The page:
Between the hours of 5:45 AM and 7 AM, I prepare for the day by drinking coffee, making to do lists, journaling (I’m one of those gross assholes), cuddling my dog, and watching Emily Sutton give me the weather forecast. It’s a very calm and relaxing time wherein I gird my loins for the day ahead. It’s also the time of day when I ingest pretty much all the advertising I will see for the day. Too bad TV doesn’t come with ad blockers. But if it did, I wouldn’t be able to bring you this theory.
For a while, I thought Mike Rowe on the Mr. Sparky commercial would be the highlight of my ad experience in the mornings. But then I started thinking way too much about Lee and Gentry from Hahn Appliance Warehouse.
Let me begin by stating that this post is in no way meant to throw shade at Hahn Appliance Warehouse. I’ve actually never purchased appliances. Sure, I’m an adult, but I’m also the sort of adult who doesn’t mind duct taping things together, or just pretending that I don’t notice how much water is leaking out of the fridge. However, I have known people who have made purchases from Hahn Appliance Warehouse, and they seem pretty happy about it. And, it should be mentioned, these people don’t have leaky fridges.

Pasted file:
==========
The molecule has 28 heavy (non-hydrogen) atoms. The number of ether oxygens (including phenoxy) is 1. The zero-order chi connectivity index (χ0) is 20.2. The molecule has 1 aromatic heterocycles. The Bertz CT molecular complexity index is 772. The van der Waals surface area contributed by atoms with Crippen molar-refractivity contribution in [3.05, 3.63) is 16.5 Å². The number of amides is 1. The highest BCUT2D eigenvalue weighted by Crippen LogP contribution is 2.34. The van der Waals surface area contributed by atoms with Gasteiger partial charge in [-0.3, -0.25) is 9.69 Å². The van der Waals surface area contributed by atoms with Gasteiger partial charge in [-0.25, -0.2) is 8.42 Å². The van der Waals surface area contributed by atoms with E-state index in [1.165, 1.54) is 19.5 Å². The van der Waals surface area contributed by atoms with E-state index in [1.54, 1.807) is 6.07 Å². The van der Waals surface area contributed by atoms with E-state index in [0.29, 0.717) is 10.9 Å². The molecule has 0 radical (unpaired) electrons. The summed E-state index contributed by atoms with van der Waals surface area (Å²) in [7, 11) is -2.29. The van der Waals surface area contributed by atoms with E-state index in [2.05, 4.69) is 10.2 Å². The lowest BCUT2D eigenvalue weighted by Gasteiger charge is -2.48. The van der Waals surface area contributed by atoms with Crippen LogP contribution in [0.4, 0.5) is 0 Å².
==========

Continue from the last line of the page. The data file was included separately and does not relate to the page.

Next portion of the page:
One could assume that Lee and Gentry are just local spokespeople. That’s quite possible. A cursory glance of the Hahn Appliance Warehouse website doesn’t give any information about them. (I looked for approximately 45 seconds. If you have the fortitude to look longer, you are a better person than I am.) So you could, conceivably, live out your days in relative happiness never thinking about Lee and Gentry again. I mean, they sell washers on TV. What else is there to think about?
Well, there’s this.